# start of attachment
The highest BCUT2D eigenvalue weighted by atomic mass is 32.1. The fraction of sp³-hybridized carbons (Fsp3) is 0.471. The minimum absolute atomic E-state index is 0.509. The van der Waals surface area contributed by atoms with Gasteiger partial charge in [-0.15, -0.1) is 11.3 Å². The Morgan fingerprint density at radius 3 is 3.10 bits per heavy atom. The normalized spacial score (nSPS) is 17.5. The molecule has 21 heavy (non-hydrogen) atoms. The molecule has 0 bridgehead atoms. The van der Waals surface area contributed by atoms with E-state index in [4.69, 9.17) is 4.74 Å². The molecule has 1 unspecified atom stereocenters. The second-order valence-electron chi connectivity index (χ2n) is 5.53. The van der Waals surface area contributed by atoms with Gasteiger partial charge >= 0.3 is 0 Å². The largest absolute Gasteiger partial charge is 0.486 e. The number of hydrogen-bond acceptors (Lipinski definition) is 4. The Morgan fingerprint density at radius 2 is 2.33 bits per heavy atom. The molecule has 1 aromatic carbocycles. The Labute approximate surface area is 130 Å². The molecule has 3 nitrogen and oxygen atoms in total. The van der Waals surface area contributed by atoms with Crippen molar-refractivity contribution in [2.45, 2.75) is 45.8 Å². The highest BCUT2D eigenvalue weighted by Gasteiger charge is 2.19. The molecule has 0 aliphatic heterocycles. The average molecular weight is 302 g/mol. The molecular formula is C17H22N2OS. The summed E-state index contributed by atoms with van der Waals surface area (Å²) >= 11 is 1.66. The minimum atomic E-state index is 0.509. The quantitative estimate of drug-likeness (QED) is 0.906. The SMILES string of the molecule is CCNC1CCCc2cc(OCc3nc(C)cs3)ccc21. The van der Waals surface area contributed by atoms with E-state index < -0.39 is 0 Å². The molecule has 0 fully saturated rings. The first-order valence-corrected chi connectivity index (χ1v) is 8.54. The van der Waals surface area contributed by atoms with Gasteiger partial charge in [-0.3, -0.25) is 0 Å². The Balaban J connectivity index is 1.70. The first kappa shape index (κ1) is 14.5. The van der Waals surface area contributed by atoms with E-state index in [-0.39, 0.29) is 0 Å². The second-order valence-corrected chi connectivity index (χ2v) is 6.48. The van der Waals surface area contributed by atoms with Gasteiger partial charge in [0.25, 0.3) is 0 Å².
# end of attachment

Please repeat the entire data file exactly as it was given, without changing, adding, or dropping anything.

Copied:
The highest BCUT2D eigenvalue weighted by atomic mass is 32.1. The fraction of sp³-hybridized carbons (Fsp3) is 0.471. The minimum absolute atomic E-state index is 0.509. The van der Waals surface area contributed by atoms with Gasteiger partial charge in [-0.15, -0.1) is 11.3 Å². The Morgan fingerprint density at radius 3 is 3.10 bits per heavy atom. The normalized spacial score (nSPS) is 17.5. The molecule has 21 heavy (non-hydrogen) atoms. The molecule has 0 bridgehead atoms. The van der Waals surface area contributed by atoms with E-state index in [4.69, 9.17) is 4.74 Å². The molecule has 1 unspecified atom stereocenters. The second-order valence-electron chi connectivity index (χ2n) is 5.53. The van der Waals surface area contributed by atoms with Gasteiger partial charge >= 0.3 is 0 Å². The largest absolute Gasteiger partial charge is 0.486 e. The number of hydrogen-bond acceptors (Lipinski definition) is 4. The Morgan fingerprint density at radius 2 is 2.33 bits per heavy atom. The molecule has 1 aromatic carbocycles. The Labute approximate surface area is 130 Å². The molecule has 3 nitrogen and oxygen atoms in total. The van der Waals surface area contributed by atoms with Crippen molar-refractivity contribution in [2.45, 2.75) is 45.8 Å². The highest BCUT2D eigenvalue weighted by Gasteiger charge is 2.19. The molecule has 0 aliphatic heterocycles. The average molecular weight is 302 g/mol. The molecular formula is C17H22N2OS. The summed E-state index contributed by atoms with van der Waals surface area (Å²) >= 11 is 1.66. The minimum atomic E-state index is 0.509. The quantitative estimate of drug-likeness (QED) is 0.906. The SMILES string of the molecule is CCNC1CCCc2cc(OCc3nc(C)cs3)ccc21. The van der Waals surface area contributed by atoms with E-state index < -0.39 is 0 Å². The molecule has 0 fully saturated rings. The first-order valence-corrected chi connectivity index (χ1v) is 8.54. The van der Waals surface area contributed by atoms with Gasteiger partial charge in [-0.3, -0.25) is 0 Å². The Balaban J connectivity index is 1.70. The first kappa shape index (κ1) is 14.5. The van der Waals surface area contributed by atoms with E-state index in [-0.39, 0.29) is 0 Å². The second-order valence-corrected chi connectivity index (χ2v) is 6.48. The van der Waals surface area contributed by atoms with Gasteiger partial charge in [0.25, 0.3) is 0 Å².